Better Late than Never: An Interview with a “Late Vocation” Franciscan Sister

Toss out the images you have of Catholic sisters. Especially if they were formed by cartoonish images or cheesy wall calendars full of black and white photos with speech bubbles inserted. You’ve got to meet Sister Anne Marie. She’ll be making her final profession of religious life on August 9th and has walked a unique road to get to this point.

She is in her 60s and has been in formation for seven years.

She told me she is surprised and delighted by the wide range of people who want to be there on August 9th. These include her former boss in Washington, DC, a retired military officer. She says she is humbled by the number of people who “want to see that happen”. Her mother is 99 and lives nearby. Hopefully, she’ll be having a good day and will be there to see it. I have a feeling she will. Guests will enjoy a reception afterwards, which may feature “Friar Cookies” an innovation whose popularity has helped the food pantry at Syracuse’s Assumption parish stabilize financially

She knew when she made her temporary vows for the first time, seven years ago, that she would be making final profession one day. When I asked her how people can know their gifts, she told me people should think about the times/ways they feel satisfaction in what they are doing and whether they feel a sense of appreciation from others—or not. It’s how one feels inside that really matters.

A highlight of the liturgy will be a dance given by a Hawaiian sister who is 82 years old. It will be given to the sound of John Michael Talbot’s “Prayer of St. Teresa”. The Litany of the Saints will be sung to the same tune as “When the Saints go Marching In”.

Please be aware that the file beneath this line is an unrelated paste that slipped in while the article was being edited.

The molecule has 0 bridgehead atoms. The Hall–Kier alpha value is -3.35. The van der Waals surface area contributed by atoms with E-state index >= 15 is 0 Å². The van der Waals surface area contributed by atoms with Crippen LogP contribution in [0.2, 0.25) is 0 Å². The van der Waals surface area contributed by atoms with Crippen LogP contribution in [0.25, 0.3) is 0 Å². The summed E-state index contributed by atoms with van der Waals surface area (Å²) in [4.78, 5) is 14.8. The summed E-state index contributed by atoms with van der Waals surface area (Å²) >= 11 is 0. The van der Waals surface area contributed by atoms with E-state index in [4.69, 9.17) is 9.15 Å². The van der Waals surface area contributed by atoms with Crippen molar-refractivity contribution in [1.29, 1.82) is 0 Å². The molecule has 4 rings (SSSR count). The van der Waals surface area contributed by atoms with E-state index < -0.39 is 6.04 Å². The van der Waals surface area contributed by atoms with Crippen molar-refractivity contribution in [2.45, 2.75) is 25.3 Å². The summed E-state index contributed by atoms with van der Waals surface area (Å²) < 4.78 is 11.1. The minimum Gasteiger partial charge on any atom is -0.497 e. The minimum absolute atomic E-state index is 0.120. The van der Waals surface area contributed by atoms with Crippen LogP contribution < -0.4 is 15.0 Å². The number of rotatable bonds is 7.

Sister Anne Marie, like me, is a proponent of second career religious vocations or ‘late vocations”.  In the 1950s and 1960s, a typical age for people to enter religious life (or marry for that matter) was right after high school. Of course, it is up to God’s timing to call whomever he wants, whenever he wants from wherever he wants. She knows her life experience helps her be a better listener as she talks to people from all walks of life. Her earlier jobs included serving as a graphic designer in the Pentagon. She designed the original logo for the DoD department called “Force Health, Protection and Readiness”. More recently, she designed the logo for the newly formed Conventual Franciscan province “Our Lady of the Angels”.

Catholic Sisters played a huge part in building the infrastructure of the United States. Hospitals and schools served immigrants and pioneers early on. It seems that for many religious communities, the time has come to pass responsibility for these great institutions on to others’ care. In many cases, this transfer yields a fund by which other ministries helping the poor are supported.

When I asked Sister Anne Marie what she might say to those who may be wondering what this is all about, who may have no context for what we are even talking about, she said,“You have to search inside yourself. You can’t fool yourself and you can’t run away from God”.

You have to search inside yourself. You can’t fool yourself and you can’t run away from God.

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